Δευτέρα, 28 Ιουλίου 2008
Greek Macedonia is one of the oldest civilizations known to man and the history of this name should be recognized and respected.
Rep. Maloney on Possible NATO Expansion to Include FYROM
Washington, D.C. – Congresswoman Carolyn B. Maloney (D-NY)
April 02, 2008
Here is the full text of Representative Maloney’s speech for the Greece-Fyrom issue.
Madam Speaker, I rise today to discuss the name dispute between Greece and the Former Yugoslav Republic of Macedonia (FYROM).
As a founder and co-chair of the Congressional Caucus on Hellenic Issues, this issue is of tremendous importance to me. All historical and archaeological evidence demonstrates that the ancient Macedonians were Greek. Macedonia is a Greek name that has designated the northern area of Greece for 2,500 years.
In 1944, the name of the Skopje region was changed to Macedonia as part of Tito s imperialist campaign to gain control of the Greek province of Macedonia. The United States opposed Tito s use of the name Macedonia at that time. However, in November 2004, unilaterally and without warning, the Administration decided to recognize the FYROM as Macedonia.
I was shocked and disappointed that the White House went against prior U.S. policy to recognize the FYROM as Macedonia just two days after the 2004 U.S. presidential election and before talks were completed among the nations most directly affected by the outcome.
Along with former Representative Michael Bilirakis, we and sixty-eight of our colleagues sent a letter to former Secretary of State Colin Powell expressing our concerns with this decision and requesting that the State Department return to the longstanding policy of referring to the FYROM as such. I also organized a meeting with the American ambassador to discuss the situation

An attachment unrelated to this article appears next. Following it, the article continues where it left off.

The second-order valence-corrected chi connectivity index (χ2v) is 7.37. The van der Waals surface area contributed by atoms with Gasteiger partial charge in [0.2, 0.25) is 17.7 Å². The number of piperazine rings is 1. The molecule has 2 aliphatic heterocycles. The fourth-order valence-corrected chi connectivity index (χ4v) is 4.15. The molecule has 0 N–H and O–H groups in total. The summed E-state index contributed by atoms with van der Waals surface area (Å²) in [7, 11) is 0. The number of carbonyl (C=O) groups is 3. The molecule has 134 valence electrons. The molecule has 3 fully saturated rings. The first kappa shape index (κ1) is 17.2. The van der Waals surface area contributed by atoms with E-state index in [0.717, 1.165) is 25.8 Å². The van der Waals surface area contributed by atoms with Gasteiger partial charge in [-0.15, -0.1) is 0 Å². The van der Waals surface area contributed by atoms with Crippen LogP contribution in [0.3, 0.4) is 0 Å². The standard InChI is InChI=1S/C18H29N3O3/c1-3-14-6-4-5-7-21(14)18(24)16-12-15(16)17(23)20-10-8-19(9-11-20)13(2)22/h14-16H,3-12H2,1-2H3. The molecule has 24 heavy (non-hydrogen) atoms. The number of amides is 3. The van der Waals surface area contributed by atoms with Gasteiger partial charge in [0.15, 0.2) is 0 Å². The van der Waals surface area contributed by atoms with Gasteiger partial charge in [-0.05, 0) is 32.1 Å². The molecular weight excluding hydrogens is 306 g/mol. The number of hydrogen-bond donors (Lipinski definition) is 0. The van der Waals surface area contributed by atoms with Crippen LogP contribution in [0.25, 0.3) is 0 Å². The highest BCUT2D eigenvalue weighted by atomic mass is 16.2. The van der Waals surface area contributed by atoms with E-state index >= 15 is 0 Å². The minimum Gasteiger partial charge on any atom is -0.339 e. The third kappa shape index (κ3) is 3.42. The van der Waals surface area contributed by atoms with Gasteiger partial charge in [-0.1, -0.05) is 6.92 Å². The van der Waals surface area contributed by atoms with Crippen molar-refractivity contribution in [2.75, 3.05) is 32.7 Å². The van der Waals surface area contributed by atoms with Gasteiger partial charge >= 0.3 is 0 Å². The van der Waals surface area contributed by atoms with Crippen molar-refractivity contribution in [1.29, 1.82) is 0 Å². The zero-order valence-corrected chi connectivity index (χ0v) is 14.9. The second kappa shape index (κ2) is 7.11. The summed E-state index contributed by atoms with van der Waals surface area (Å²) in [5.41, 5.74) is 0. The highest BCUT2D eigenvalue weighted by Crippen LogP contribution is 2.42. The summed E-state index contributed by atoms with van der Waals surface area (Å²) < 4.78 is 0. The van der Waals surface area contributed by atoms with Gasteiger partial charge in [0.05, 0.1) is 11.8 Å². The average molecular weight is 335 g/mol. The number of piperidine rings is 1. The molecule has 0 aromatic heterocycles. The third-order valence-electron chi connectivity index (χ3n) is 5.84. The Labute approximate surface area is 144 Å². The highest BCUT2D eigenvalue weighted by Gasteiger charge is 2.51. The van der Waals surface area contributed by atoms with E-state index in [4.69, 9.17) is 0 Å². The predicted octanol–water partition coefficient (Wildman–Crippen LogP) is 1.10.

I believe that the name Macedonia properly belongs to Greek culture and therefore should not be used by any other country. Greek Macedonia is one of the oldest civilizations known to man and the history of this name should be recognized and respected.
I, along with Representatives Bilirakis, Sarbanes, and Space, have introduced legislation, H. Res. 356, which expresses the sense of the House of Representatives that the FYROM should stop the utilization of materials that violate provisions of the UN-brokered Interim Agreement between the FYROM and Greece regarding hostile activities or propaganda and should work with the United Nations and Greece to achieve longstanding United States and United Nations policy goals of finding a mutually-acceptable official name for the FYROM. This bipartisan resolution has 114 cosponsors.
Just this week a billboard was erected in Skopje that depicts the Greek flag with a swastika in place of the Cross. This is just another example of the propaganda that is being perpetrated against Greek culture in the FYROM. Textbooks used in schools contain maps showing the boundaries of a larger Macedonia that include parts of Greece. Additionally, the government has minted currency showing The White Tower of Thessaloniki. This unacceptable irredentist propaganda must come to an end.
This week the North Atlantic Treaty Organization (NATO) will hold a Heads of State and Government summit in Bucharest, Romania. One of the major issues considered will be the expansion of NATO and the possible extension of membership invitations to Albania, Croatia, and the FYROM. In this context, I ask unanimous consent to submit for the record the March 27, 2008, article in the Huffington Post titled NATO Enlargement The View from Athens, written by Greece’s Ambassador to the United States, Alexandros Mallias.
Greece has consistently stated its desire to have the FYROM admitted into NATO, provided that the FYROM ceases to use the name Republic of Macedonia, adopts a name mutually acceptable to both countries, and ends its use of propaganda.
The negotiation process among representatives from Greece and the FYROM should continue, and I hope that a settlement can be reached soon. Greece is a critical trading and investment partner with the FYROM and must be involved not only with the future of the FYROM, but with the future of the entire Balkan region.